Rob Rensenbrink, who spent much of his soccer career playing with Johan Cruyff in Europe, tried despertately to avoid being too critical of his countryman's team following Portland's 4-2 thrashing of the Washington Diplomats yesterday.
"We got free a few times for easy shots on goal," said Timber forward Rensenbrink, who scored twice and assisted on another goal. "The Washington defenders didn't mark us too tight. Not like in Europe. Here, they give you more space."
Asked if the Dips were the worst defensive team he has seen since he left Europe early this year, Rensenbrink paused, stirred his coffee and quietly said, "Yes, they're the worst I've seen."
"I think they were having problems out there," said Rensenbrink, finally smiling. "Johan and I didn't say much during the game. I looked for him afterwards but he had run off the field. I think he may have been a bit embarrassed."
Even Washington Coach Gordon Bradley wouldn't dispute Rensenbrink following his team's worst showing since late last year. The Dips were frequently out of position, slow to recover on defense and allowed Rensenbrink, Dale Mitchell and Jimmy Conway to run loose most of the afternoon. The three accounted for 12 of the Timbers' 16 shots and all four goals.
"You have to give, them credit," Bradley said. "They play a good offensive game in the first half and had a resilient defense in the second. I'm not surprised they were dangerous on offense because they have people who can score. But you can't blame the defense totally, it was an overall thing." c
Carmine Marcantonio had the task of quieting the flashy, quick Rensenbrink and obviously did not succeed. Teammates Nick Mijatovic and goalkeeper Billy Irwin also had their problems. Three of the Portland goals seemed to be a result of Washington mistakes or, as O'Hara called them, "lapses."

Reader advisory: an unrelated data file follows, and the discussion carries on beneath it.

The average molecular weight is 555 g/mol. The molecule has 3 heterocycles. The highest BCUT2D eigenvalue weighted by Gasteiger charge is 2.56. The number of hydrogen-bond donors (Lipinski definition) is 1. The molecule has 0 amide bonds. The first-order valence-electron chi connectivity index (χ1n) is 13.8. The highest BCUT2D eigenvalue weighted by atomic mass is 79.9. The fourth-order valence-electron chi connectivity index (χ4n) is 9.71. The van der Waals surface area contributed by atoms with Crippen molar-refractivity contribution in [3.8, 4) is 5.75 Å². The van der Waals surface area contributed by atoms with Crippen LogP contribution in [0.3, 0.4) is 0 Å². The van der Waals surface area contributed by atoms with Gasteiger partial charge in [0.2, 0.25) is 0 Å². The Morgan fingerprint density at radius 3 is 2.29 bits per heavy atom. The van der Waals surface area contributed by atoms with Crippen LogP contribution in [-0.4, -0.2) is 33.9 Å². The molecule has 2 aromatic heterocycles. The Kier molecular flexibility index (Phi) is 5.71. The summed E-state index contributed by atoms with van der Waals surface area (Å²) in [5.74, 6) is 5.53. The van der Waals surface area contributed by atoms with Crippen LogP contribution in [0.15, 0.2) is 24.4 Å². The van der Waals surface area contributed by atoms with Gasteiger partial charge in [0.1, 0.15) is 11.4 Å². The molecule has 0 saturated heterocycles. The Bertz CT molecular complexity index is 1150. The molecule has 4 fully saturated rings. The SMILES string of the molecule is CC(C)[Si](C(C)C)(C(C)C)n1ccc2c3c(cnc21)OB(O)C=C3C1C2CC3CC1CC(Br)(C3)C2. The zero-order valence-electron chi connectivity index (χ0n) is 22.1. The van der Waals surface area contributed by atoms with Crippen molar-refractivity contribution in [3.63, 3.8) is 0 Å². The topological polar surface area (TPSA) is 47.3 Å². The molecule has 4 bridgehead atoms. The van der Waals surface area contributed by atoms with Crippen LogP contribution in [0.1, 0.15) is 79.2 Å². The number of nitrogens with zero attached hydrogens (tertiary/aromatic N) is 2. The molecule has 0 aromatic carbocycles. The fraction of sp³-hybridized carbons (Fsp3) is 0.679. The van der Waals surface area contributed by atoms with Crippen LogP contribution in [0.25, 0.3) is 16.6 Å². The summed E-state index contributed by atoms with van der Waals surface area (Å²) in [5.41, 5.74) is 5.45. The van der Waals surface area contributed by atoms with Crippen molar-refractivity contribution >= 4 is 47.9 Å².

"We just left too many spaces in the back," O'Hara said. "I don't think Carmine did get two goals. He deserves credit for that. Portland played us very well. This game was similar to last week's when we came in the locker room trailing by a goal (they defeated the Surf, 3-2). Like last week, we felt we'd come back. But they got that fourth goal so fast and it killed us."
Rensenbrink's teammates outran Washington players all afternoon chasing down loose balls. The more aggressive Timbers also controlled the majority of corner kicks and crossing passes and usually got a good shot as a result.
"They outjumped us, outfought us for the high balls," said centerback Don Droege. "We were a bit disorganized in the back and it seemed like they scored every time they got the ball."
Irwin, who has been shaky in the net the last few games, looked like a man who may have lost all his confidence. On Rensenbrink's second goal, Irwin was sprawled out in front of his goal just before the Timber's winger pushed the ball onto the net as he, too, fell on the slippery turf.
"He had a lot of time to shoot it," said Irwin, who has now given up 14 goals in seven games. "I reacted one way and the ball went another. I don't like getting beat and giving up goals, but I guess you have to look at yourself before you start blaming others.
"We weren't clamping down early enough out front but that is only part of it. It just wasn't a good day."
Mitchell, who scored the other two goals, said the Timbers hustling, opportunistic offense was the key, not the Dips' defense.
"We were 1-4 coming into the game and had scored only three goals," Mitchell said. "Had you seen us play before, you wouldn't have thought that. We had been creating chances but weren't having much luck around the goal. The home team has the tendency to attack and that makes them suspect in the back. When we got some breaks, they couldn't get back to defend. We played well, Washington didn't give us anything."
Timber Coach Don Megson agreed.
"I felt for Washington. They were going through the same thing we've been through," Megson said. "The defense no longer thinks defense because it has to play offense. They pushed their fullbacks foreward so much, they couldn't get back. We got the early break, the early goal and that helped our confidence."
The Dips fell to 3-4 in front of 10,634 fans including some families of the hostages held in Iran.
Rensenbrink, who played an almost flawless game, sent the Dips, to the locker room at the half with their heals down after punching in a squibber for a 3-4 Portland lead.
"We were playing well but Washington came back, scoring on that ricochet shot (by Juan Jose Lozano) to tie the game," said Megson. "But Robbie is beginning to adjust to the guys more and it shows he has settled down. He hit a good goal right after that bad goal we gave up."